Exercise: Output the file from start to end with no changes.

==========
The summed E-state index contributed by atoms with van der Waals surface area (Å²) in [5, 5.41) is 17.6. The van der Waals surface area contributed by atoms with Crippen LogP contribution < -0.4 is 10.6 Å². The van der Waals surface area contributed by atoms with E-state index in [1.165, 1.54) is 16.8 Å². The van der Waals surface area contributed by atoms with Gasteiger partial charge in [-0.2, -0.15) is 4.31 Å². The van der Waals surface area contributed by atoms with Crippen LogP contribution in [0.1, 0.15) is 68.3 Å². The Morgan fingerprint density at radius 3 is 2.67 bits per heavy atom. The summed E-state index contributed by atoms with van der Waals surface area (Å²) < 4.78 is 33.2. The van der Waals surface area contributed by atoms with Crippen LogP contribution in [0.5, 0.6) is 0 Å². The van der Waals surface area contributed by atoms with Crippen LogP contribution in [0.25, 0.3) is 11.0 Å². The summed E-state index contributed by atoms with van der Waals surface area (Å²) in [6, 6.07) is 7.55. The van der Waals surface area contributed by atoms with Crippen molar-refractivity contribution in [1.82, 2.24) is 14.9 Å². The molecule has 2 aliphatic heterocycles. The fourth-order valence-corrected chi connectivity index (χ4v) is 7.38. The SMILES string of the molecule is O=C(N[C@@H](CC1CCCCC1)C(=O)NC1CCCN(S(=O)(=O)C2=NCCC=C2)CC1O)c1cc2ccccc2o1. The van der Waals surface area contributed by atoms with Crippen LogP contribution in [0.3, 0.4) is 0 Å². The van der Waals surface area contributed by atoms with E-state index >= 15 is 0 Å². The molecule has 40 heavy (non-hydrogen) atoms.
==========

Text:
The summed E-state index contributed by atoms with van der Waals surface area (Å²) in [5, 5.41) is 17.6. The van der Waals surface area contributed by atoms with Crippen LogP contribution < -0.4 is 10.6 Å². The van der Waals surface area contributed by atoms with E-state index in [1.165, 1.54) is 16.8 Å². The van der Waals surface area contributed by atoms with Gasteiger partial charge in [-0.2, -0.15) is 4.31 Å². The van der Waals surface area contributed by atoms with Crippen LogP contribution in [0.1, 0.15) is 68.3 Å². The Morgan fingerprint density at radius 3 is 2.67 bits per heavy atom. The summed E-state index contributed by atoms with van der Waals surface area (Å²) < 4.78 is 33.2. The van der Waals surface area contributed by atoms with Crippen LogP contribution in [0.5, 0.6) is 0 Å². The van der Waals surface area contributed by atoms with Crippen LogP contribution in [0.25, 0.3) is 11.0 Å². The summed E-state index contributed by atoms with van der Waals surface area (Å²) in [6, 6.07) is 7.55. The van der Waals surface area contributed by atoms with Crippen molar-refractivity contribution in [1.82, 2.24) is 14.9 Å². The molecule has 2 aliphatic heterocycles. The fourth-order valence-corrected chi connectivity index (χ4v) is 7.38. The SMILES string of the molecule is O=C(N[C@@H](CC1CCCCC1)C(=O)NC1CCCN(S(=O)(=O)C2=NCCC=C2)CC1O)c1cc2ccccc2o1. The van der Waals surface area contributed by atoms with Crippen LogP contribution in [0.3, 0.4) is 0 Å². The van der Waals surface area contributed by atoms with E-state index >= 15 is 0 Å². The molecule has 40 heavy (non-hydrogen) atoms.